Did you like punk rock going into it?
I actually was not into punk rock. I remember being at those shows and being really drawn to the whole attitude and environment, but not the music. I was raised on hip-hop and jazz more than anything, so even at nine, the music seemed a little too simple to me. I always was drawn to the energy of it but not so much to the music.
Did you ever meet Henry Rollins or other big punk figures?
I was walking around backstage while he was getting drunk but no, I didn't meet him. Famous people I met when I was a kid were hippies. Jerry Garcia, Wavy Gravy, people around the Grateful Dead. The summer camp where I learned to juggle was run by Wavy Gravy. He's still out there doing it. I did meet the singer from Neurosis and some bay area punk bands. I did some roadieing for him and hung out with him, and that had a big impact on me. Oh, and Trey Cool was a friend of mine when we were little kids. I lost touch with him when I was 13 or so.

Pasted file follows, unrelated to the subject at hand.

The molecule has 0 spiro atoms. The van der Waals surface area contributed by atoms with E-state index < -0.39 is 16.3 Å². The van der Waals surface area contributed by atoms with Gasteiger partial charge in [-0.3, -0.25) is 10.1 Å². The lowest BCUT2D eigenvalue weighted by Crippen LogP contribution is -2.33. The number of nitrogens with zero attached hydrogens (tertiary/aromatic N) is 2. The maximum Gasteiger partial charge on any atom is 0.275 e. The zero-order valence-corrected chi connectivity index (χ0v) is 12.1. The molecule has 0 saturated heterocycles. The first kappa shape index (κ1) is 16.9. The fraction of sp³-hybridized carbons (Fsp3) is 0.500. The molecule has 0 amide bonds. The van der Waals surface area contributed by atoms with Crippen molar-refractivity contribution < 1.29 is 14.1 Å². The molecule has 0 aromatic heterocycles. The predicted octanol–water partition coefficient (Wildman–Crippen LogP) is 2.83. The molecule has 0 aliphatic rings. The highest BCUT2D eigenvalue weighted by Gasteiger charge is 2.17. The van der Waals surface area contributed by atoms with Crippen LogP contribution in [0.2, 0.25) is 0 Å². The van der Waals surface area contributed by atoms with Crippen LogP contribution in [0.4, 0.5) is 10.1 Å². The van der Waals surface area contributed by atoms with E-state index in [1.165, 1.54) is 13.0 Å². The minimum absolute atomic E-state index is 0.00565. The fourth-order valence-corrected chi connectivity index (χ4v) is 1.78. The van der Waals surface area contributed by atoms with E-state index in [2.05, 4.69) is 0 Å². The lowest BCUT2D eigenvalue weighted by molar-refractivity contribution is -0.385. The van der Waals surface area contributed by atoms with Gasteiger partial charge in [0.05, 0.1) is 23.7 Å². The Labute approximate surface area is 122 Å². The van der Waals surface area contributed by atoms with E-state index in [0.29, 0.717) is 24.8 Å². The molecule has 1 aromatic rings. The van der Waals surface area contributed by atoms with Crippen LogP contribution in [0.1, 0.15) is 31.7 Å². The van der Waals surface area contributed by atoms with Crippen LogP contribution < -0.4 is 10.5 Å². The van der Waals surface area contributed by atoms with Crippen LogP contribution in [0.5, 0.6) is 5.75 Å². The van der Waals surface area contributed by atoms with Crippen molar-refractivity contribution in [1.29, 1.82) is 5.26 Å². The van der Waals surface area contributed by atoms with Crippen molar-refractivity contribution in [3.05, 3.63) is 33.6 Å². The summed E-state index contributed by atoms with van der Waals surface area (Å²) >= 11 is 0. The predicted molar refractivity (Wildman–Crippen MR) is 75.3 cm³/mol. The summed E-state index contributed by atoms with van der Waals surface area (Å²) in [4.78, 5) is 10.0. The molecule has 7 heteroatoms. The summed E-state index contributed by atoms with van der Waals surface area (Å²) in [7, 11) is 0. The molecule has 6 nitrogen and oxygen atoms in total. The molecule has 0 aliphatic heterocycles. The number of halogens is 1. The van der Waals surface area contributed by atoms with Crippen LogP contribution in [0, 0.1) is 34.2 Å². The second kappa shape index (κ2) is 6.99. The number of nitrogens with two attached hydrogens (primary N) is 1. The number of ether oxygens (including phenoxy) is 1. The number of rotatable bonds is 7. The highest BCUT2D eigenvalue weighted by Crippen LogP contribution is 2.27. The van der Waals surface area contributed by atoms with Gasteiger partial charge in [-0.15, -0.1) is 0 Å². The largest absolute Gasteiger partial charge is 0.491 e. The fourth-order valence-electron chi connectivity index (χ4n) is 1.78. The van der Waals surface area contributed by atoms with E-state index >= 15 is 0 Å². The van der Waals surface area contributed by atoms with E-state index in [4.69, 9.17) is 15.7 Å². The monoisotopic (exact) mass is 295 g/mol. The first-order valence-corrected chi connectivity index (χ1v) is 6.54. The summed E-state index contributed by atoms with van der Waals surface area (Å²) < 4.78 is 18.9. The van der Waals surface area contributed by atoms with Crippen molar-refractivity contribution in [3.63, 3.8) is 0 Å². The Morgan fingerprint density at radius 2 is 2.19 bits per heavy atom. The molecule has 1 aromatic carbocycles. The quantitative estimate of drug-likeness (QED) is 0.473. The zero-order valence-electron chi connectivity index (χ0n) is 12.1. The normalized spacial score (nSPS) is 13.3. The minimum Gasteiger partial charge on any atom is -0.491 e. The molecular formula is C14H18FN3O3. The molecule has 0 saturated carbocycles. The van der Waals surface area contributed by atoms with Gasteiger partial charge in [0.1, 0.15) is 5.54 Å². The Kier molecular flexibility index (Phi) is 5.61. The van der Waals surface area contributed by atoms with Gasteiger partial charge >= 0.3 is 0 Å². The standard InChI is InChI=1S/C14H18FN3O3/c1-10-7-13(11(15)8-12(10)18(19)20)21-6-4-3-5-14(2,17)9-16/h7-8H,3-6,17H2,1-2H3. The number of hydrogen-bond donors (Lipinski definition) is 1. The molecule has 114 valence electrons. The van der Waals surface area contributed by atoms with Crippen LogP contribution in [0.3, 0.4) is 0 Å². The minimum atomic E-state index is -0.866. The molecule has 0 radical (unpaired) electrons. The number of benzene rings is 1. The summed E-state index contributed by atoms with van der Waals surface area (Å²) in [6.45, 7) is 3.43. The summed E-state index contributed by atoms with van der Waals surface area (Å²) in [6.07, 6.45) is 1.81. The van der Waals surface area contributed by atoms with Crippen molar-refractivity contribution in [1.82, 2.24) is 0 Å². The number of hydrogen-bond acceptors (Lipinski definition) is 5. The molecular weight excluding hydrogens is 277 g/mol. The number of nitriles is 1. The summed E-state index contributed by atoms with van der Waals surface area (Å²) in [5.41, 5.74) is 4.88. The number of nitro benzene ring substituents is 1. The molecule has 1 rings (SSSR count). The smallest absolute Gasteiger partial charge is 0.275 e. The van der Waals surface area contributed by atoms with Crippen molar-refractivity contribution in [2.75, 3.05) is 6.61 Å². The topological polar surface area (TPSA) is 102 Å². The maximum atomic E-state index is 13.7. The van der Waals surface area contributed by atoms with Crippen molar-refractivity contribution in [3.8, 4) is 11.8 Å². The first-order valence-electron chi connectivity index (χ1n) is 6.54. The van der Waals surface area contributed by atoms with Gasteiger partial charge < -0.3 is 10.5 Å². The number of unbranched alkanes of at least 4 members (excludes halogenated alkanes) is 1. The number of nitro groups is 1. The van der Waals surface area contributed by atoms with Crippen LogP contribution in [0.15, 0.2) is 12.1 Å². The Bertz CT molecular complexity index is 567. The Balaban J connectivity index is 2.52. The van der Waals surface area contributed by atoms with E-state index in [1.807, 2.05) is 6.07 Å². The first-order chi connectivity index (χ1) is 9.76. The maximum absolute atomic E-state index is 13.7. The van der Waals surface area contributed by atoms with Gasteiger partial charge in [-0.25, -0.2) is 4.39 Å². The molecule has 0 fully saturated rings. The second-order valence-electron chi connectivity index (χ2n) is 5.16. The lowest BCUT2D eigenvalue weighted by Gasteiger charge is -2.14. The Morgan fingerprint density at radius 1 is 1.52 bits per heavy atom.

So there's not gonna be a Child Abuse/Green Day collab?
I don't think that would happen whether or not we were still friends, heh. But yeah...Trey's the only one who ever wrote me a letter when I went away to boarding school. Trey was a good guy. The first time I met him, he played the drum solo of "Burning Down the House," which kind of blew my mind...he was like 13 at the time.
Was your mom cool with her nine-year-old living in a punk house?
Not just cool with it, I think in reality it was more her idea than mine. I kind of went along with it because every kid is supposed to want to run away and join the circus. But in reality, it was hard fucking work, waking up at 5 AM and really going nonstop till about 10 at night and then doing it again the next day. For a nine-year-old...I didn't have friends my own age, it was tough.
That sounds like kind of an extreme thing for a mother to push her kid into.
I was a pretty depressed kid and she had tried giving me piano lessons or this or that or the other, but I was just depressed, I didn't talk much, I didn't do anything, and learning to juggle, she saw that I had some kind of passion for it--or whatever, I was seven years old--and I think it went from being supportive to being a little pushy about it, and eventually it was kind of a career. It was leading in that direction by the time I was nine. The support turned into a stage mom kind of relationship, so that was too bad.